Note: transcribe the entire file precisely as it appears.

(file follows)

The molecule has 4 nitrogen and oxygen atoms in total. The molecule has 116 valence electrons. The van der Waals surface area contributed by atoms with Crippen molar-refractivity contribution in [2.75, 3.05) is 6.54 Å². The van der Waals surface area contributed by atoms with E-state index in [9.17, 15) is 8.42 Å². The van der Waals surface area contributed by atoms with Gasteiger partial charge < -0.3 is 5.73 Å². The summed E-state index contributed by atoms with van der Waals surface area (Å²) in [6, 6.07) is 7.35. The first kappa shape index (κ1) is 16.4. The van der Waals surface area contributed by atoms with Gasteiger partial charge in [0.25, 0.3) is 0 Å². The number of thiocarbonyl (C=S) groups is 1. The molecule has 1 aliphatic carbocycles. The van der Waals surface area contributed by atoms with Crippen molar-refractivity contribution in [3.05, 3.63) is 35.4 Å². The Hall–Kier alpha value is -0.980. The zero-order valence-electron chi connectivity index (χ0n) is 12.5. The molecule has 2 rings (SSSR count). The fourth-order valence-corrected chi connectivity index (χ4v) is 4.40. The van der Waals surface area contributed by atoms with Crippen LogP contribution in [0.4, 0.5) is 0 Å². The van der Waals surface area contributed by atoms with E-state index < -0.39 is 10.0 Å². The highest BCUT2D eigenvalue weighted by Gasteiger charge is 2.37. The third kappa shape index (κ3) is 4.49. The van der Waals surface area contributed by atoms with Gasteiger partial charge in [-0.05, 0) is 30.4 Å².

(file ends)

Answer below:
The molecule has 4 nitrogen and oxygen atoms in total. The molecule has 116 valence electrons. The van der Waals surface area contributed by atoms with Crippen molar-refractivity contribution in [2.75, 3.05) is 6.54 Å². The van der Waals surface area contributed by atoms with E-state index in [9.17, 15) is 8.42 Å². The van der Waals surface area contributed by atoms with Gasteiger partial charge < -0.3 is 5.73 Å². The summed E-state index contributed by atoms with van der Waals surface area (Å²) in [6, 6.07) is 7.35. The first kappa shape index (κ1) is 16.4. The van der Waals surface area contributed by atoms with Gasteiger partial charge in [0.25, 0.3) is 0 Å². The number of thiocarbonyl (C=S) groups is 1. The molecule has 1 aliphatic carbocycles. The van der Waals surface area contributed by atoms with Crippen molar-refractivity contribution in [3.05, 3.63) is 35.4 Å². The Hall–Kier alpha value is -0.980. The zero-order valence-electron chi connectivity index (χ0n) is 12.5. The molecule has 2 rings (SSSR count). The fourth-order valence-corrected chi connectivity index (χ4v) is 4.40. The van der Waals surface area contributed by atoms with Crippen LogP contribution in [0.4, 0.5) is 0 Å². The van der Waals surface area contributed by atoms with E-state index < -0.39 is 10.0 Å². The highest BCUT2D eigenvalue weighted by Gasteiger charge is 2.37. The third kappa shape index (κ3) is 4.49. The van der Waals surface area contributed by atoms with Gasteiger partial charge in [-0.05, 0) is 30.4 Å².